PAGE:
Who said playing the bagpipes was just for men? As Glasgow International Piping Festival includes an evening showcasing the world's top female pipers, Fiona MacGregor talks to three women in tune with one of musics's finest traditions
MARGARET DUNN, 28, an A-grade medallist originally from Cork in Ireland, has won numerous awards for her solo piping. She is one of the highest-ranking female pipers in the world and is an instructor at the Scottish Piping Centre in Glasgow.
"My father played the Highland pipes in the local band and I followed him into that. I was about nine when I started playing the chanter.
"There's no Scottish heritage in our family at all, but it was an instrument I liked and there were a few local bands in the area. My interest grew as I started doing well at it and winning competitions.
"To do well you need a mixture of natural ability and discipline: it is a hard instrument to play and you need a lot of technique, but it's also quite a physical activity, in terms of breathing and so on. You just build up strength as you practise.
"In my band, it's about half and half girls and boys – the gender thing is not something I really think about. There weren't so many women pipers when I was young, but then there were lots of things that women never used to do, and they do them now! It's just happened naturally and that's what's happened with piping. When I was younger, my inspiration was whoever was the top solo piper. I suppose I was aware if a woman did well.
"It doesn't really matter to me what I look like when I'm playing as long my pipes are sounding good. But Piping Live has helped the image of piping a lot and has shown people it's not always an old man with a beard in a kilt and brogues. It's definitely attracting more young people and they think it's a cool thing to do.
"There's a great social scene with pipe bands, especially after the big competitions. Maybe pipers do have a reputation for enjoying a night out, but I think that's partly just because we look so conspicuous if we're in Highland dress. There are a few pubs in Glasgow that are favourites after the competitions, like the Park Bar and the Snaffle Bit. "I've been all over the world with my piping – New York, Atlanta, Vancouver, Italy, Brittany. I'll mainly be working during Piping Live, but I'm looking forward to getting along to some of the competitions and to the Shindig afterwards."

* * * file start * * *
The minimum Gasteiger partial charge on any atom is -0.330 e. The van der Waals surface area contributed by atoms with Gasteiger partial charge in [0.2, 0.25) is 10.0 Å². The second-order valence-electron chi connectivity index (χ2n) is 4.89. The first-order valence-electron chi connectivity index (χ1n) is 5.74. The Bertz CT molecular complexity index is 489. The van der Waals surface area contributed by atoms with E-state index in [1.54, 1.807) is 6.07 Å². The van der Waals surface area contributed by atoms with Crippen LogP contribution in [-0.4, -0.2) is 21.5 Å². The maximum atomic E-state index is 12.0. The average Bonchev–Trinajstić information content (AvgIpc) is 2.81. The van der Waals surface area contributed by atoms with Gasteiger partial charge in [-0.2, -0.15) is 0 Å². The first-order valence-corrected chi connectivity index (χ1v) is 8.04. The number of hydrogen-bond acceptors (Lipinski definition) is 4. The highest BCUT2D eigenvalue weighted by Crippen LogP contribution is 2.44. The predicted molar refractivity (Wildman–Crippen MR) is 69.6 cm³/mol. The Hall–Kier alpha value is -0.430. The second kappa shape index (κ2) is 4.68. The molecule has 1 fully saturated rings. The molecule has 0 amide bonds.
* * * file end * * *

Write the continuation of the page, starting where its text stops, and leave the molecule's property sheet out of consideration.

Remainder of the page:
KATHRYN TICKELL, 41, is from Northumbria and is considered one of the world's best small-pipes players. She has played with musicians, including Sting, and lectures on the folk and traditional music degree course at Newcastle University.
"Women have always been involved in Northrumbian piping, so I never thought there was anything out of the ordinary about playing. But I remember the first time I went to play in Spain, aged 18, people were saying, 'Come and see this, it's a girl piper!' because there were no female pipers there. I found that really strange.
"But that has really changed over the past 20 or so years and now there are loads of female players. People like Susana Seivane and others out there who are really brilliant. She's also gorgeous, but that's not why she's getting the attention: she's an amazing player.
"I'm past 40 now, so I am not exactly the 'sexy young thing', but in the past it really did annoy me that people looked at female musicians in that way. I remember playing at one particular festival and the review only gave my performance one line, which said, 'And Kathryn Tickell played wearing a black leather mini skirt'. I was 20, so I probably did have a short skirt on because that's what I wore in those days, but it certainly wasn't black leather and why couldn't they have said something about my piping?